It took a little longer than expected--like, oh, two months longer than expected--but U.S. District Judge Sam Lindsay has finally ruled in the case in which a Preston Hollow Elementary School parent alleged the school's teachers and its principal, Teresa Parker, were illegally segregating the Hispanic and African-American students from the white neighborhood kids. And just as Lucresia Mayorga Santamaria's attorney predicted, Lindsay did indeed find in favor of the plaintiff, ruling that Parker "unlawfully segregated [students] at Preston Hollow based on race and national origin." There will be money involved for two of the children involved in the suit, not to mention significant changes made at Preston Hollow--though it appears Parker will be allowed to remain at the school, if only to fix the problem she's created there.
It's little wonder it took Lindsay two extra months to write his opinion: It's a whopping 108-page document that goes into incredible detail concerning witness testimony and finding of fact; the judge took this case extremely seriously. "The court has pored over the evidence and law, and considered all possible bases presented by Principal Parker for student assignments at Preston Hollow, hoping to not find intentional discrimination," he wrote. But "none of the reasons advanced by Principal Parker holds up under the court's scrutiny." The judge says two of the three unnamed children at the heart of the lawsuit--they're referred to only as "Doe children 1-3"--are deserving of monetary damages. However, Lindsay did not find DISD or superintendent Michael Hinojosa liable for Parker's actions. He writes that there is no proof Hinojosa knew what was going on at the school.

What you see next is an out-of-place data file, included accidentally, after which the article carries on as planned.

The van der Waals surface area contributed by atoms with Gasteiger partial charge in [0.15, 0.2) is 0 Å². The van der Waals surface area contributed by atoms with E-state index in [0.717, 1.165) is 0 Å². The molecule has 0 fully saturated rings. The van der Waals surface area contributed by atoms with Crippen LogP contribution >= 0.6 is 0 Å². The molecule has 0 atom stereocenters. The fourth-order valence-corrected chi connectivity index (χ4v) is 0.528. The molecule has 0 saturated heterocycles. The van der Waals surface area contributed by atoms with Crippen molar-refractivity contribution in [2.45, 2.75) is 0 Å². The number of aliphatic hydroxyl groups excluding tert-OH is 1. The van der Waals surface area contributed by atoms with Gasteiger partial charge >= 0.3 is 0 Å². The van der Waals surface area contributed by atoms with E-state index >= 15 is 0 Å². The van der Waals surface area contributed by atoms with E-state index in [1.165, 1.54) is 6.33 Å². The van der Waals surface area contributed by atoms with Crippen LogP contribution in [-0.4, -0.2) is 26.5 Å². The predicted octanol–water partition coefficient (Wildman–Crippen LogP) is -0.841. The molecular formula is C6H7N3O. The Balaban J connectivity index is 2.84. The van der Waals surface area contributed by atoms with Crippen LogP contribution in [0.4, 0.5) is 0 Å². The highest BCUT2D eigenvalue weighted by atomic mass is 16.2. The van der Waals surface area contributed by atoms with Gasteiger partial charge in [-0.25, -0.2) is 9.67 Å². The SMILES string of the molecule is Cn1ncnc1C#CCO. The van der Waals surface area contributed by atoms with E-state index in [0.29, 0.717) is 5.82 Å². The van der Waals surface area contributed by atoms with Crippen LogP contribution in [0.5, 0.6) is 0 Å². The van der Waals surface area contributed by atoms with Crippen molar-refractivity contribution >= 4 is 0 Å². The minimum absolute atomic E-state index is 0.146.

It will take us a good while to digest all the info contained within Lindsay's ruling; throughout the day, we'll post any significant items of interest we unearth from the document. But, in short, the judge paints a damning portrait of a school being operated outside of the boundaries of DISD policies and practicies:
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"Reading between the lines, along with observing the witnesses, and taking into account all that transpired at trial, the court is left with the distinct impression that the primary objective of fairly educating students was lost and substituted in its place was an effort to prevent white flight from Preston Hollow. In reserving certain classrooms for Anglo students, Principal Parker was, in effect, operating, at taxpayer's expense, a private school for Anglo children within a public school that was predominantly minority.
In light of the evidence and applicable law, the court determines that Principal Parker denied Does #1 and #3 equal protection of the laws as guaranteed by the Fourteenth Amendment to the United States Constitution. Accordingly, she is liable to Does #1 and #3 for such violations, and they are entitled to monetary damages."
Parker, who's been principal at Preston Hollow since 2001, will have to pay each of the two students $10,000 in punitive damages and $100 on nominal damages. And she has till January 17 to fully integrate classes that, till now, have been segregated:
"The court hereby orders and directs Defendant Parker to integrate non-core curriculum instruction. The court also orders and directs Defendant Parker to eliminate the racially identifiable hallways that exist at Preston Hollow Elementary School and identified by the court in this order and opinion."